HOME > Chowhound > Home Cooking >

Discussion

Can I like Philippine Adobo?

I'm always curious about unfamiliar dishes that people whom I respect rave about, so I've tried three times to make Philippine chicken adobo, according to reasonably credible-seeming recipes. (Alas, there is no Philippine restaurant around here.) Most recently I tried this recipe from Splendid Table:

http://www.publicradio.org/columns/sp...

Anyway, each time, I have found the vinegar component completely uncharming. The sauce itself also seems pretty monodimensional.

True, with this recipe, I did not use palm vinegar but instead the suggested substitute of white vinegar. But after doing everything else as called for, I found the sauce unappealing, and I ended up (this time) adding hoisin, brown sugar and a few drops of sesame oil to the liquid, also reducing it a bit extra, to turn it into something I care to eat. (Now it's tasty, but in a vaguely Chinese way.

)

I remain uncertain about this ballyhooed national dish. Maybe I just don't cotton to it? But I do like other sour preparations, like Sauerbraten. Maybe the recipes that get the most raves are significantly different? (I've seen recipes that have a lower proportion of vinegar and that also add some sweet, but haven't yet tried that).

Also, I'd like to hear the viscosity level that people generally want from this sauce. When I reduced the sauce by half according to the Splendid Table recipe, it was still very fluid (not nearly any spoon-coating effect, that is). I ended up reducing it by half again.

Thanks for any tips. Maybe I'll have to conclude that the dish just isn't a thumbs-up for me. But maybe I'm still missing the boat...

  1. Click to Upload a photo (10 MB limit)
Delete
  1. I learned from a Lola (filipino for grandma) and cant give you a recipe because she eye-balled it, but we used rice wine vinegar. It seems to balance out with the sugar and soy sauce very well. you might try going on a Filipino Recipe sight and trying one of theirs. or switch it over and make steak with it instead of chicken and let it marinade over night before you cook it, then flour and sear it before the boiling process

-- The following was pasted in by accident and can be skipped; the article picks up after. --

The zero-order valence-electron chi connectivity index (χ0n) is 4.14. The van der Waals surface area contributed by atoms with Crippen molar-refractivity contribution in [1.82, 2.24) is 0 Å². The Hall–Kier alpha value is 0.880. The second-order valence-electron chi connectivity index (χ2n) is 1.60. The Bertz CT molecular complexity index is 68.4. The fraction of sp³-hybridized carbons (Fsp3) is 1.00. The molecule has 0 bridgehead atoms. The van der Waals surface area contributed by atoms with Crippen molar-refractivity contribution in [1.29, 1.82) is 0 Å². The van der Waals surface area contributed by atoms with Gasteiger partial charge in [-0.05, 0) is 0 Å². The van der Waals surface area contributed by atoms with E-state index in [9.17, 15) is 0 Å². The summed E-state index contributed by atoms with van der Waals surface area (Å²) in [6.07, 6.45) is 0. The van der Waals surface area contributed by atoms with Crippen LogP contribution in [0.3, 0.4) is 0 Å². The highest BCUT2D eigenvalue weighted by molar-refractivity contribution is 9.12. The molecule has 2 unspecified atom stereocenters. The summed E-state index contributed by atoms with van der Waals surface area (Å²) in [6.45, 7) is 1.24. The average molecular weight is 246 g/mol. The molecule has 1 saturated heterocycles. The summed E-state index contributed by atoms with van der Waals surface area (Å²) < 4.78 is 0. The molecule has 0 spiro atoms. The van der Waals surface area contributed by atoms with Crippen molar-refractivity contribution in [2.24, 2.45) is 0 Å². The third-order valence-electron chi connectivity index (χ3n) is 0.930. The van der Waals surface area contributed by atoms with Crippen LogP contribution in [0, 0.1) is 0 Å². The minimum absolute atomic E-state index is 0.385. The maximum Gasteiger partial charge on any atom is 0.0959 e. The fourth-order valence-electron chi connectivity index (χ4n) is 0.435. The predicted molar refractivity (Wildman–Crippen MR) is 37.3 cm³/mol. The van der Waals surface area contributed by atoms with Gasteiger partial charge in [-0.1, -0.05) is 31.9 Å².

2 Replies
    1. re: ROCKLES

      Thanks. About balancing the sugar, though, I should note that the Splendid Table recipe contains no sugar or other sweetener at all. On tasting it myself, I kept thinking: no way is this flying (for me) without some sweetness added...

      1. re: Bada Bing

        Lola always added brown sugar to the recipe

    2. The recipe you linked to seems quite odd to me. I have never seen a Filipino Adobo recipe with tomatoes and olive oil in it.
      There are many variations on the theme but basically Vinegar, Black pepper, Bay and Garlic are the stars here. Soy adds a back bone to the sauce and some umami.
      The sauce is thinner, broth like really. If you want a little more body, you could dust your protein with flour before you pan fry. That will lend some starch to the sauce when you are simmering.
      I try to use pork butt or/and chicken legs and thighs.
      Personally I love Adobo but I could see how it might not be everyones cup of tea.

      1. I don't know if you've seen this somewhat exhaustive thread, but it covers lots of permutations of spicing, vinegars, ratios, etc.: http://chowhound.chow.com/topics/619604

        1. The Splendid Table's adobo recipe is dissimilar to my own, but it still retains the general outline of what a traditional adobo is all about: acid, salt, alliums and pepper. I'm of the mind that adobo benefits from a day or two of aging before one browns the meat in the fat that rises to the top and reduces the sauce for service. As to the viscosity, I reduce the braising liquid (apple cider vinegar, soy sauce and sugar) to about a quarter of the initial volume. The result is a thickened, glossy sauce that is not quite spoon-coating but rich with the flavor of caramelization and a floral essence from the peppercorns.

          If your problem with adobo is its simplicity, you might be happier with similar, but more highly seasoned recipes such as paksiw or humba. They have additional aromatics like star anise, cinnamon, ginger, fermented black beans, thyme or oregano added to the typical vinegar and soy base.

          1. The best adobo is made with pork and plenty of whole black peppercorns.